Friday March 6, 2015
Apr-14-2012 12:30TweetFollow @OregonNews
Is the Biblical Exodus a Myth?Dr. Victor Sasson for Salem-News.com
A response to Dr. Ashraf Ezzat's article, In Ancient Egypt, Canaan Revisited Without Israel
(NEW YORK) - An Egyptian physician, Dr. Ashraf Ezzat, has recently decided to question the historicity of the biblical Exodus (see: In Ancient Egypt, Canaan Revisited Without Israel - Dr. Ashraf Ezzat Salem-News.com). As part of this pursuit, he claims that while the story (‘myth’ to him) is alluded to in the Hebrew Bible hundreds of times, it is only once mentioned in ancient Egyptian annals. I myself am neither a professional nor an amateur Egyptologist. I am a specialist in Hebrew and Aramaic Epigraphy of the biblical period. I research archaeological texts. I should also make it clear that in my published scholarly studies, over several decades, I have never engaged in the business of trying to validate biblical accounts through archaeology.
Now the question of the Hebrews living in ancient Egypt has been the subject of scholarly research by renowned Egyptologists. Egyptology is a field where an amateur would be on slippery grounds. The story of enslavement and liberation in the Hebrew Bible is so pervasive and deep-rooted in the narratives, writings, and poetic compositions of the Pentateuch, Prophets, and the Psalms that it is nigh impossible to dismiss it as a fabrication or a myth. These deep-rooted traditions stretch over centuries. Indeed, the very large number of instances the Exodus has been mentioned or alluded to in the Hebrew Bible gives it credibility and authenticity. The Pharaohs, powerful masters of a great land, consorts of the gods, assured of immortality, are the least people to recognise, acknowledge, and deal with the case of an enslaved people.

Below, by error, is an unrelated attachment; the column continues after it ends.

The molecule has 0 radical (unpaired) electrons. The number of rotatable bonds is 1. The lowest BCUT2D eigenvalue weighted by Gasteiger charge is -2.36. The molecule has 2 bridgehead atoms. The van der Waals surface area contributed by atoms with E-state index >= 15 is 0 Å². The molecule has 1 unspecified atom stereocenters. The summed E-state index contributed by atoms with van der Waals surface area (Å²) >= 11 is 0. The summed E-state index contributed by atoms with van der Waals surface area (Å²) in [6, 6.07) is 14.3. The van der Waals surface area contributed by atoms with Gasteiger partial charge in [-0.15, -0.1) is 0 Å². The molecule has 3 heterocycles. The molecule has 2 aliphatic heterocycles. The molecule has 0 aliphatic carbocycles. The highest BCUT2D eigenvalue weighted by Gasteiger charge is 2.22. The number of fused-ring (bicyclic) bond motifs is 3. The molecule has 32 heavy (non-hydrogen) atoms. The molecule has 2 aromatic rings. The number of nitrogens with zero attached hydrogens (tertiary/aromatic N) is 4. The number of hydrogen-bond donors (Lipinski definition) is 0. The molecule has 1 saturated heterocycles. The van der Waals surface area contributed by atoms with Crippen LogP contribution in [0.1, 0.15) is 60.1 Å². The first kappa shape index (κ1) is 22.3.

Consider, for instance, how the history of Babylonian/Iraqi Jews and of Middle Eastern Jews in general is given scant space in Israeli/Zionist school books, written by Ashkenazi East European Zionists. A few decades ago Golda Mabovitch (= the infamous Golda Meirson) declared publicly that the Palestinian people did not exist! And more recently the Zionist State (never call it the Jewish State) has made it a criminal offence to commemorate the Palestinian catastrophe of 1948 -- the Nakba. In brief, Hebrew slaves would be given next to zero space in Pharaohs’ historical annals.
But let us get back to our medical doctor. One can see from his Blog that the books that interest him are those that seek to demolish the history of the ancient Middle Eastern Hebrews/Jews in Palestine. Unfortunately, he is confusing the Jewish faith/Judaism with modern political Zionism. This is a trap that many people, Jews and non-Jews alike, stumble against and fall into. For political Zionism is not Judaism and my own ideas about this issue were already made public in two newspaper articles published in The Johannesburg Rand Daily Mail in 1982. Of course the fact that Near Eastern Jews lived in ancient Palestine does not give validity to the establishment of an unjust political Zionist entity – an entity that has been established through war and atrocities by people foreign to the Middle East. Anyone who is familiar with my own writings (e.g. Essays From Occupied Holy Land) would know that I have denounced political Zionists as foreign colonials who don’t give a fig for the Jewish faith.